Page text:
Iraq Bill Heads to President's Desk
Updated: 4/26/07, 1:40 p.m.
President Bush is about to wield the veto pen on funding of the Iraq war.
Chiefly along party lines, the House and Senate have passed a bill that includes a timeline for withdrawal of U.S. troops beginning in October and finishing by April 2008. It includes nonbinding goals for withdrawal and would still provide money for limited operationscounterterrorism and training of Iraqi forcesin 2008.
Republicans assailed their counterparts: Setting a timeline for withdrawal is like holding up a white flag, they charged. No, said Democrats, the bill funds the troops at the level Bush requested and more, and it holds the president accountable for showing progress.
In many ways, the looming showdown is a bit anticlimactic. The two sides have been girding for battle. The rhetoric has been building for weeks, months, maybe since Election Day last November.
The next step is pretty clear.
The bill heads to Bush's desk early next week for an expected speedy veto. It would be only the second of his presidency.
Then the real questions begin.
Democrats, in this proverbial game of chicken, need to figure out what comes next. They could ...
- ... stage a veto override vote, but that'd be a waste of time, Democrats say. After all, the bill barely passed the House and most likely wouldn't have the support there or in the Senate for an override.
- ... as Rep. John Murtha, the Pennsylvania Democrat atop the House Appropriations Committee that oversees defense spending, has suggested, consider a short-term funding option. That would be most likely open to criticism from military officials and Republicans for hamstringing the troops with too much uncertainty. Short-term funding bills of this nature in Congress usually face similar attacks.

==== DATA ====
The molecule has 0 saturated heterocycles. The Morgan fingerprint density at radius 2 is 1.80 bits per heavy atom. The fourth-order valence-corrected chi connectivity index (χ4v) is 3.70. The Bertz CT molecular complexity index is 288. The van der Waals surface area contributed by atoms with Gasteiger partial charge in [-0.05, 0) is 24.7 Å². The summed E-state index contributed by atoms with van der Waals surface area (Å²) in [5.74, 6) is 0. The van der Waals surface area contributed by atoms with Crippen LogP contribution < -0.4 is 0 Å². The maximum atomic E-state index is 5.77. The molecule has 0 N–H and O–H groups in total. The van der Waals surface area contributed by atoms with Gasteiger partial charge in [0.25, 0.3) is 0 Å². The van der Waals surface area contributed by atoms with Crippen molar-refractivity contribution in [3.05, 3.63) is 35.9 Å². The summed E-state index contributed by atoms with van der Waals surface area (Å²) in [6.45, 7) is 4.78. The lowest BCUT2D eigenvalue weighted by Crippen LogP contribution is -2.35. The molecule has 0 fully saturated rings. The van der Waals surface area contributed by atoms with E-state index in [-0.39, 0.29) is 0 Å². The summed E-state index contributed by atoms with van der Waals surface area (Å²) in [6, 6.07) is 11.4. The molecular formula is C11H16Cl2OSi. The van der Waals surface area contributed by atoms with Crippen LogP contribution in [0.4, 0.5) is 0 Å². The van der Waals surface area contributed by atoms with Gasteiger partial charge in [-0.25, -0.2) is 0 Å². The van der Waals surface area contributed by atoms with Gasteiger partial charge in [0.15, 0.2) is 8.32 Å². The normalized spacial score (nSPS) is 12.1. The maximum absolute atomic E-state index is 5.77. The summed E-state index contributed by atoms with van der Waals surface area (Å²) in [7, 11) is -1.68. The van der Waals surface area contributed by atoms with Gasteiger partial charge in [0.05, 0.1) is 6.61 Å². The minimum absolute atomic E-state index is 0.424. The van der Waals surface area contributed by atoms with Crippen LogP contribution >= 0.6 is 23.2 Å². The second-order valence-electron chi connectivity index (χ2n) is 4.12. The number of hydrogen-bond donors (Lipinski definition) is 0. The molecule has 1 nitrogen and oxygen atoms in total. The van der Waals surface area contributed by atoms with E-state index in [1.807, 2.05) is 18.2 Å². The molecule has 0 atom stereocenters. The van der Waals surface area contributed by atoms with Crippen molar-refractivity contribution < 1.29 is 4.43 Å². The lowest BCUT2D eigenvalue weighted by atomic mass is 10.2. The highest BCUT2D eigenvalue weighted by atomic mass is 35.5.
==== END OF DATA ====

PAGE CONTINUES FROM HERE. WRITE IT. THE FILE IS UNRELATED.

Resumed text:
- ... push a bill that includes conditions for continuing aid and benchmarks for progress (movement on the oil sharing law, for instance) but no timeline for withdrawal. In that case, Democrats would try to specify the benchmarks as much as possible, and they may have Republican backers.
And then there is the bill that Senate Majority Leader Harry Reid has said he would push, joined by Democratic Sen. Russell Feingold of Wisconsin, which would end funding for the war (with some exceptions) by the end of next March.
If Democrats take a long time charting their next steps, they could face the same accusations they did earlier this month for damaging the military by not providing sufficient and timely funds. That's why some Democrats expect a somewhat speedy next step: a bill that doesn't include a timeline, conceding to the president that point, but surely disgruntling the antiwar base of their party.
We tried to act on your Election Day wishes, the argument may go, but we couldn't get it through a tight Senate and the president. What is certain is that the pressure will continue to ratchet up on the president and Republicans in Congress for the rest of the year, even if the Democrats don't get their way in this battle.